Demystifying How Mortgages Are Calculated

October 3, 2012 8 Comments »
Demystifying How Mortgages Are Calculated

Calculating a Mortgage

Mortgages can be complicated business – fortunately there are a ton of great calculators out there that take the legwork out of all the tricky math.

But as your teachers probably told you in school time and time again, it’s good to actually know how things work too.

And hey, it’s never smart to rely too heavily on technology in case something goes wrong. Oh, and you can impress your friends too. Well, probably not, but let’s move on.

That brings us to how mortgage interest works. Ready to do some light algebra? Neither am I, but let’s try it anyway.

Let’s say you’ve got a 30-year fixed mortgage with a loan amount of $200,000 and your mortgage rate is 3.5%. Fairly common scenario these days.

The Interest Part Is Easy

A simple way to determine how much your interest payment is each month is to multiple your loan amount by the interest rate, and then divide by 12.

$200,000 x 0.035 / 12= $583.33

So in the scenario above, we’d come up with $583.33. This would be the interest portion of your monthly mortgage payment. Pretty basic stuff here. No algebra required!

And hey, had this article been written back in 2006, we’d be done because most people held interest-only loans and didn’t even make principal payments.

But times have changed, and now everyone wants to pay off their mortgages. Funny how things change…

How Do You Calculate the Entire Payment, Including Principal?

Most people probably don’t care nor want to know this second part, but I figured I’d share just to cover all the bases and blow your mind.

If you want to calculate your entire mortgage payment, including both the principal and interest portion, you need to use the very complex monthly mortgage payment formula below.

And yes, it’s heavy on the algebra, real heavy for those of us not so thrilled with math. Warning: It’ll hurt your head.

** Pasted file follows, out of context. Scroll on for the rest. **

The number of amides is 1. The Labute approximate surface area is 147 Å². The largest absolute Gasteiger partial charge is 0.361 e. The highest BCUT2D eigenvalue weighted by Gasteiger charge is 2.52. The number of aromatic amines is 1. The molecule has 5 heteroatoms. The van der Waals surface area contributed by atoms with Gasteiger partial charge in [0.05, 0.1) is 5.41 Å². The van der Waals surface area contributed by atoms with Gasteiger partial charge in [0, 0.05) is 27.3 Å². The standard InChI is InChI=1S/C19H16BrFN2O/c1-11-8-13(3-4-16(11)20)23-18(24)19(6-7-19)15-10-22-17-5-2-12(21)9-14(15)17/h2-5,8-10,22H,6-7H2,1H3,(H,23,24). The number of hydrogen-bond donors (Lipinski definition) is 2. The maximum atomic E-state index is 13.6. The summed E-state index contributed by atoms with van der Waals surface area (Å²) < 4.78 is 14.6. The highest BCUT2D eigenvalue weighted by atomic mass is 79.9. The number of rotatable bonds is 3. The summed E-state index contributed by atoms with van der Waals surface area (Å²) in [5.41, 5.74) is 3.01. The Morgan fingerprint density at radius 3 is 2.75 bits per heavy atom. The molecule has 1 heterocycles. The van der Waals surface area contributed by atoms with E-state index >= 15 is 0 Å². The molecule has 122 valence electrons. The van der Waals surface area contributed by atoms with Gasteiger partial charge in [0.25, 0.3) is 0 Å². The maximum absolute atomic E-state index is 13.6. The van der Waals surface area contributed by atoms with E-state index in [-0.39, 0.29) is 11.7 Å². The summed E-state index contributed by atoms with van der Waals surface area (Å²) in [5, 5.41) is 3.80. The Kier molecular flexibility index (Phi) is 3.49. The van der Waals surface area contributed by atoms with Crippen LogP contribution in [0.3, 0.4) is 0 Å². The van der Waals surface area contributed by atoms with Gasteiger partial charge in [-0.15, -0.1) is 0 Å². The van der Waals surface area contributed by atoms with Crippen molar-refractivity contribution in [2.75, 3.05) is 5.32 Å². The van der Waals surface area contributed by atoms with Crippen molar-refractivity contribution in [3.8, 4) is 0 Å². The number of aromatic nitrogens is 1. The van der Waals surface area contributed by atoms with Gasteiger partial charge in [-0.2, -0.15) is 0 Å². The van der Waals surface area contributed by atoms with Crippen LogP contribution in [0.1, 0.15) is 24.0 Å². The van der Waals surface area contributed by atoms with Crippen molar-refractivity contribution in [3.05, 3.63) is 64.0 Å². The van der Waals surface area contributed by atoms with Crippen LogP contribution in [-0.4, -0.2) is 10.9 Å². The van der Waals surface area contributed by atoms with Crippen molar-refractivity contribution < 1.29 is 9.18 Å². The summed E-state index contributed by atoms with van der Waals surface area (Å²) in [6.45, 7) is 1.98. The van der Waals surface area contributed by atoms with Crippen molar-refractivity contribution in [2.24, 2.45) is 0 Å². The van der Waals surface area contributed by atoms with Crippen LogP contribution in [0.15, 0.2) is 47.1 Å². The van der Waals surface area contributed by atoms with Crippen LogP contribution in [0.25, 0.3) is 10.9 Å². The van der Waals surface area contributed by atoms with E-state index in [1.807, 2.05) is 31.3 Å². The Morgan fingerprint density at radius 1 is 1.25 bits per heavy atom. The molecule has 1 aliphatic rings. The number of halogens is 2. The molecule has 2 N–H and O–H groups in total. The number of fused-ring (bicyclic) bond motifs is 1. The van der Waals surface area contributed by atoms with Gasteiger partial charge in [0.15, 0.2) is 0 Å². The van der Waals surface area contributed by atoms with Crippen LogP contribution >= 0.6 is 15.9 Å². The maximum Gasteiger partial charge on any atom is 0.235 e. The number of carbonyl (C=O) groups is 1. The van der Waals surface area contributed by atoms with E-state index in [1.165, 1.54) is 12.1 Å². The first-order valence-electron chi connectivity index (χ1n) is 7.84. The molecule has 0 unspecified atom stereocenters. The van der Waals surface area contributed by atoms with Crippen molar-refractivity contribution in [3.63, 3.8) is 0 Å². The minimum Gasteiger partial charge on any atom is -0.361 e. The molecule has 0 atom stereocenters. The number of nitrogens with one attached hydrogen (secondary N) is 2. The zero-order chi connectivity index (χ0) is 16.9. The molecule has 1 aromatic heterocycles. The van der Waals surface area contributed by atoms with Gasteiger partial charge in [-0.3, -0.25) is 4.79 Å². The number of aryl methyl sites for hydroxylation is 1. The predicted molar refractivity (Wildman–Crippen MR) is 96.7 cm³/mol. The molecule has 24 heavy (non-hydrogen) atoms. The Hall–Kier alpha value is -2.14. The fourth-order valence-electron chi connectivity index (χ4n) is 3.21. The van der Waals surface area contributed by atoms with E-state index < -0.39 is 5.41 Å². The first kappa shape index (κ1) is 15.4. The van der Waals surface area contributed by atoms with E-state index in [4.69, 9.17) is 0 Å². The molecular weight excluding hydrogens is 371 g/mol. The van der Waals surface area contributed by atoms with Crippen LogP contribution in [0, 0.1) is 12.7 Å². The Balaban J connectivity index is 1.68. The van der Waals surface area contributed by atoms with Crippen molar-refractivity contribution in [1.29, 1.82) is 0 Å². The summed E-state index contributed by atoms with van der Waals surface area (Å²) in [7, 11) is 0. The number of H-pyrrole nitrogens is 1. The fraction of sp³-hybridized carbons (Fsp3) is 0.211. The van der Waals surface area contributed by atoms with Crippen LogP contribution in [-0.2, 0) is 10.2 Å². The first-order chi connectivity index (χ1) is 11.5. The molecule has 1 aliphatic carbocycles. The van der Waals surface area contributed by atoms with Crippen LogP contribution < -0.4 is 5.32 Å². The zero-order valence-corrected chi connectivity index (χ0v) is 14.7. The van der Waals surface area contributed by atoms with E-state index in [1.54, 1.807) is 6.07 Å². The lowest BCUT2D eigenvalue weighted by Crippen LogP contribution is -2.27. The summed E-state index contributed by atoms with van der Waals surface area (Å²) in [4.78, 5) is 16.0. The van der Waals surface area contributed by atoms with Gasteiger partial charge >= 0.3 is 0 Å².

P = L[c(1 + c) n]/[(1 + c) n – 1]

P= monthly payment
L = loan amount = $200,000
C = periodic interest rate = 0.002917 (3.5%/12 months)
N = number of payments = 360 (30 years)

Lost yet? Don’t worry; I won’t make you do the math. Heck, I used an algebraic calculator to come up with the answer.

Let’s break it down:

P = 200,000[0.002917(1.002917)^360]/ [(1.002917)^360-1]

P = 200,000 x 0.00449045

P = $898.09

Still with me? Phew. So the total monthly mortgage payment is $898.09. And because we know the interest portion already ($583.33), the principal portion of the payment must be $314.76.

Of course, it’s not that simple, nothing ever is. This calculation above is only good for the very first payment based on the $200,000 loan amount and a 30-year amortization schedule.

When calculating the following month’s payment, you would have you use the new loan balance, which falls to $199,685.24 thanks to that $314.76 principal payment.

Fortunately, we already know the total payment amount, which is fixed for the full loan term, so we can just calculate interest and then the rest must be principal.

So in month two, we calculate interest by doing the following:

$199,685.24 x 0.035 / 12 = $582.42

Taking our fixed total monthly payment amount of $898.09 and subtracting $582.42, we come up with $315.67, which is the second principal payment.